I tend to write about obsessive-compulsive disorder from a parent’s viewpoint because, well, I’m a parent whose son has OCD. But what if you’re a child, teenager, or young adult (or even “older” adult) with OCD and you want to discuss your illness with your parents?
It’s not easy.
Every parent-child relationship is unique, with its own set of issues. Even in the best of relationships, parents will likely “mess up” and say or do the wrong things at times. I still cringe every time I think of the first thing I said to Dan when he told me he had OCD: “Are you sure, Dan? You never even wash your hands.” Pretty unbelievable, huh?
This comment, I’m sure, only solidified what Dan already suspected. His mother needed help. It was important that I become educated about OCD. So he handed me a book to read (not my favorite so I won’t endorse it here) which gave me an inkling of what he was experiencing. It was a smart move on his part, and one I’d recommend to adult children who want to help their parents understand their OCD. Educate them any way you can. Give them a book, point them to a website, have a conversation.
I know, that last one is tough. I suggest talking with parents during a calm, uneventful time, preferably when everyone is in a good mood. You might begin by telling them how much you appreciate their support and love (assuming you are getting that from them), and then bring up the issues you feel need addressing. Maybe they have preconceived notions about OCD that just aren’t true. Maybe they are saying things, or acting in ways that are hurtful to you. I know I always appreciated it when Dan “set me straight” or voiced his opinions. He was able to help me see things from his viewpoint, which is not always easy for parents to do. I wish he had spoken up even more.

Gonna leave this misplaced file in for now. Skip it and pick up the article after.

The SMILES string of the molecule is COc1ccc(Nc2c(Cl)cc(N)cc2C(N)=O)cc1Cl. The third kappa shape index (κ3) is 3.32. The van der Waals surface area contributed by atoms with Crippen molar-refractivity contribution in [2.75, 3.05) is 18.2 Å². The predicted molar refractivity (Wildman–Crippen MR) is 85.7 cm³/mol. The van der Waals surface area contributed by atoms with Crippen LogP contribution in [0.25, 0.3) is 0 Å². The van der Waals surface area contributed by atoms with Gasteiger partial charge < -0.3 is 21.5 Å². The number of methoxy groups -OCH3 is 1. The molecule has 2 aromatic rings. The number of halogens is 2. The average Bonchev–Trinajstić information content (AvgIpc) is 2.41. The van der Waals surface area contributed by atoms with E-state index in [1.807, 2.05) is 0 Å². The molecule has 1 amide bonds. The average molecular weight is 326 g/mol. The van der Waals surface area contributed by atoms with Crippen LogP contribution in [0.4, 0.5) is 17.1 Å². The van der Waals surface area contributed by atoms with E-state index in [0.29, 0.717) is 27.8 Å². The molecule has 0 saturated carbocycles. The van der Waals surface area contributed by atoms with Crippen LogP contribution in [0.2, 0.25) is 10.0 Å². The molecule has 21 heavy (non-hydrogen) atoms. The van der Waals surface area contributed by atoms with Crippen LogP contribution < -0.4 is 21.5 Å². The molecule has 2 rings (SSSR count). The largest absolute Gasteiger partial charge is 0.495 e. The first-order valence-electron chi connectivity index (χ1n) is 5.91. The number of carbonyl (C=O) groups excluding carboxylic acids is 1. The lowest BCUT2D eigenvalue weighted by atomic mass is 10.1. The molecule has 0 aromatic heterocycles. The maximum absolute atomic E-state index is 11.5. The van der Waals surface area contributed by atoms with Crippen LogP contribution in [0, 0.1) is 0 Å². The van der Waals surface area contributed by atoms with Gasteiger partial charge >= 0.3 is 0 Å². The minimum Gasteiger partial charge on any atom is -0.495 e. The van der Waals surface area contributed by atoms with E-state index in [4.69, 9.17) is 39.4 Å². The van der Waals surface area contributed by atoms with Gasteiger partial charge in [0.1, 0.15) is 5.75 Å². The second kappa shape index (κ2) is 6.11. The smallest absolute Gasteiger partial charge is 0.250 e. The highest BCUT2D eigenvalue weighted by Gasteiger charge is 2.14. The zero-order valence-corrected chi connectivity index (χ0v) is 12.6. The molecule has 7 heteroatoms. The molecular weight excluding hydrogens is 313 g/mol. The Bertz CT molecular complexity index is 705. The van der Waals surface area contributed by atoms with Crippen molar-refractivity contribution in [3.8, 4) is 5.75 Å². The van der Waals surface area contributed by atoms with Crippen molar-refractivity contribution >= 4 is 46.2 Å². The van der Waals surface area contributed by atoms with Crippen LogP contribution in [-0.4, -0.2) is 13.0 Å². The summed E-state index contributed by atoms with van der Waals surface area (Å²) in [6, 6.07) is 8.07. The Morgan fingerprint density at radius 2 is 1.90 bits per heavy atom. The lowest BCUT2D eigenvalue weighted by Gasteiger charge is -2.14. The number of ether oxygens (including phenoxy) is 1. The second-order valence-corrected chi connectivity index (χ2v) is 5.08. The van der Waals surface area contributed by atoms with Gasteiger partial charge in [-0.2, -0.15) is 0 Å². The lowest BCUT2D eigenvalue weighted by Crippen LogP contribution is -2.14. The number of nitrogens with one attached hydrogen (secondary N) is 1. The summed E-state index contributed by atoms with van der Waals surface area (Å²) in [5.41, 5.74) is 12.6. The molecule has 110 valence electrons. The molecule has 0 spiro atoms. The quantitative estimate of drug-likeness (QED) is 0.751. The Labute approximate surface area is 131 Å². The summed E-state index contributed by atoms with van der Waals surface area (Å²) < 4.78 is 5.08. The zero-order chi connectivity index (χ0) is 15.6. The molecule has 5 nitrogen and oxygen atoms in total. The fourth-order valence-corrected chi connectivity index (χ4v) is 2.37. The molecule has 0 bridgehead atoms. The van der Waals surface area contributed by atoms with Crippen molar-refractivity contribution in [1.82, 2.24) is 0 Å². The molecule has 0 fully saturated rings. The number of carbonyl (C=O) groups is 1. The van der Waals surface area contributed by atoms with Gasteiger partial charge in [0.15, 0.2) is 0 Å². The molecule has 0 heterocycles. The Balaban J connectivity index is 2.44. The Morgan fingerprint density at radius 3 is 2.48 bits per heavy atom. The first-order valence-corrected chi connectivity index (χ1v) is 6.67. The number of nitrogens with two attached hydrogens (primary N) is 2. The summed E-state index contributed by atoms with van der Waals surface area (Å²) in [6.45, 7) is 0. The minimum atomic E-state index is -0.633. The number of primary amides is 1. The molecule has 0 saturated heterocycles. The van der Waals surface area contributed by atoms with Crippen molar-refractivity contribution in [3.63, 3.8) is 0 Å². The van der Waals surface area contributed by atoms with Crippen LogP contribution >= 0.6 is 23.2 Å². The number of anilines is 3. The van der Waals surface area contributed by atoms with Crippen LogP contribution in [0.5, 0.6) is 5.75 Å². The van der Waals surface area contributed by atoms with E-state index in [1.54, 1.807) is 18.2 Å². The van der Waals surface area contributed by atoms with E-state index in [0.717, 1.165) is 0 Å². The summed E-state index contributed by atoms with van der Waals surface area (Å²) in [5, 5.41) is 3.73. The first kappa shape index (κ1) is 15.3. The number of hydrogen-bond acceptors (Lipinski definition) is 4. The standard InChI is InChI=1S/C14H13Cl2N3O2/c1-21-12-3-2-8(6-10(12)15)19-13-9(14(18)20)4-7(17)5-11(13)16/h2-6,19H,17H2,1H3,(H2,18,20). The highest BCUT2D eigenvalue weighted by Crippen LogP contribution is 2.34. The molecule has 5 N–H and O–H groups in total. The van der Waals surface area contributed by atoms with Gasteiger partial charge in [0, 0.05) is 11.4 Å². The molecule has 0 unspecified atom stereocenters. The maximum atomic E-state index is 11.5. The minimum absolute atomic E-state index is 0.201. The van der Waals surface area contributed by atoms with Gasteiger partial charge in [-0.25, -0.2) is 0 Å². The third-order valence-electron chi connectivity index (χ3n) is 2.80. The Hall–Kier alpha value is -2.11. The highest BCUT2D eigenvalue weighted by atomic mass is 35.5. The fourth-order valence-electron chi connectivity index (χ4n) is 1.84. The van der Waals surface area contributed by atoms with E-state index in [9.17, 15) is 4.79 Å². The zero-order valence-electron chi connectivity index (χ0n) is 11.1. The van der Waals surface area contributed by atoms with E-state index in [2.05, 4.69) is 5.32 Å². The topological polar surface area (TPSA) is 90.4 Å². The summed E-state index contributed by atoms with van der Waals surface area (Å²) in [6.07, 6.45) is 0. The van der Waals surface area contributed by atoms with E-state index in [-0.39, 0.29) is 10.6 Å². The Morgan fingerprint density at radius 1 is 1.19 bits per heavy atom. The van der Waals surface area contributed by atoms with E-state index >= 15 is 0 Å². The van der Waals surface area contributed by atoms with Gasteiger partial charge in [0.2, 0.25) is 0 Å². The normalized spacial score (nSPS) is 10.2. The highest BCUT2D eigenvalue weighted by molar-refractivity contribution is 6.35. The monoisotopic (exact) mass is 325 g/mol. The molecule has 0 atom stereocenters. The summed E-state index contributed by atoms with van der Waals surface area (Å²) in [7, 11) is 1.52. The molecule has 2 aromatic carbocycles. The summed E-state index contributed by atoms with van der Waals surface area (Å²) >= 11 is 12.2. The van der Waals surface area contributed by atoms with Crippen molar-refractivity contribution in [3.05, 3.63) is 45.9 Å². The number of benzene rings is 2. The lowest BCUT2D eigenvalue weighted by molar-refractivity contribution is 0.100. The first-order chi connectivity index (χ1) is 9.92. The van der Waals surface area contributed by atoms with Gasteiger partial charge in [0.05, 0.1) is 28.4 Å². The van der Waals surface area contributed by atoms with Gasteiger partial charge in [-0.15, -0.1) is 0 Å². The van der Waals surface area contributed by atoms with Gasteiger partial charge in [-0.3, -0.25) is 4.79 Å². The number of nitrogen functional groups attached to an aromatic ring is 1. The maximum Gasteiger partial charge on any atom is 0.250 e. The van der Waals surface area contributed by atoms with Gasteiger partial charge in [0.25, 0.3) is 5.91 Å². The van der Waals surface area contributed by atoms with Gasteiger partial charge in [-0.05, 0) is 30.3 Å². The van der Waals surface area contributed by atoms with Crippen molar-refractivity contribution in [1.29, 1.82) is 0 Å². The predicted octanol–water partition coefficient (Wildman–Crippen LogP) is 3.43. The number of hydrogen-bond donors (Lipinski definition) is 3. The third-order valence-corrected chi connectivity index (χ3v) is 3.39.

I don’t believe I’m alone in saying that one of the strongest emotions felt by parents when they find out their child has mental health problems is guilt. Somehow it is our fault. Whether this is true or not isn’t even important; we believe it. I think guilt has the potential to work both ways. In some cases, it might make the issues harder to talk about, as parents would rather sweep it all under the rug and just pretend everything is fine. In other situations, feelings of blame might spur a desire to really understand what you think you’ve done to your child, so you can hopefully remedy it.
Of course, sometimes a conversation with parents, for so many different reasons, is just not going to happen. Maybe it’s too hard for you to talk about your OCD. Or maybe you are not on speaking terms, are dealing with a strained relationship, or just don’t see eye to eye. In these cases, maybe it’s best to just agree to disagree. The only behaviors any of us can change are our own, and those with OCD need a lot of strength to work toward recovery. I believe expending energy trying to change others rarely, if ever, works.
All of us, especially those who are suffering, just want to be heard, understood, and accepted by those we love the most. If you are not getting what you need from your parents, hopefully other family members, friends, and loved ones can fill the void. Support from those who care about you will surely help as you move forward in your fight against obsessive-compulsive disorder.